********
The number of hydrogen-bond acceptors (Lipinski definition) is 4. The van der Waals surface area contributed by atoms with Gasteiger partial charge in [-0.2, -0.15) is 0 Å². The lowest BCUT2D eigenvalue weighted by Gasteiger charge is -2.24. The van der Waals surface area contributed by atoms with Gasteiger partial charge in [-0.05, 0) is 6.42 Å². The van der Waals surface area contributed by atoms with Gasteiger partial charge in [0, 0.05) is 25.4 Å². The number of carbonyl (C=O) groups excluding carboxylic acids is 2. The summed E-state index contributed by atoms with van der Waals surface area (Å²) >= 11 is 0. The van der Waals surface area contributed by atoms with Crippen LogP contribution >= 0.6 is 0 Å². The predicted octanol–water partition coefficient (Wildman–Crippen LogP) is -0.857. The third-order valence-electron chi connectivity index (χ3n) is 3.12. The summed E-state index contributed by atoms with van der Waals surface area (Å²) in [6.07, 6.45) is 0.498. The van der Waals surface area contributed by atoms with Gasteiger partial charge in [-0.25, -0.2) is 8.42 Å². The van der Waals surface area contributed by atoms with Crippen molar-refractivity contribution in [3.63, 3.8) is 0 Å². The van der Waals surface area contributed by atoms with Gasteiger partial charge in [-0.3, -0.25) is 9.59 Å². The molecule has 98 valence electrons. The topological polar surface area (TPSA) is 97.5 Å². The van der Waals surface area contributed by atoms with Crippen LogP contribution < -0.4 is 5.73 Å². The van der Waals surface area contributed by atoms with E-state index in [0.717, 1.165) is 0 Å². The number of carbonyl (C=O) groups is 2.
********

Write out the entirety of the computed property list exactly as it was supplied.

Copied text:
The number of hydrogen-bond acceptors (Lipinski definition) is 4. The van der Waals surface area contributed by atoms with Gasteiger partial charge in [-0.2, -0.15) is 0 Å². The lowest BCUT2D eigenvalue weighted by Gasteiger charge is -2.24. The van der Waals surface area contributed by atoms with Gasteiger partial charge in [-0.05, 0) is 6.42 Å². The van der Waals surface area contributed by atoms with Gasteiger partial charge in [0, 0.05) is 25.4 Å². The number of carbonyl (C=O) groups excluding carboxylic acids is 2. The summed E-state index contributed by atoms with van der Waals surface area (Å²) >= 11 is 0. The van der Waals surface area contributed by atoms with Crippen LogP contribution >= 0.6 is 0 Å². The predicted octanol–water partition coefficient (Wildman–Crippen LogP) is -0.857. The third-order valence-electron chi connectivity index (χ3n) is 3.12. The summed E-state index contributed by atoms with van der Waals surface area (Å²) in [6.07, 6.45) is 0.498. The van der Waals surface area contributed by atoms with Gasteiger partial charge in [-0.25, -0.2) is 8.42 Å². The van der Waals surface area contributed by atoms with Crippen molar-refractivity contribution in [3.63, 3.8) is 0 Å². The van der Waals surface area contributed by atoms with Gasteiger partial charge in [-0.3, -0.25) is 9.59 Å². The molecule has 98 valence electrons. The topological polar surface area (TPSA) is 97.5 Å². The van der Waals surface area contributed by atoms with Crippen LogP contribution < -0.4 is 5.73 Å². The van der Waals surface area contributed by atoms with E-state index in [0.717, 1.165) is 0 Å². The number of carbonyl (C=O) groups is 2.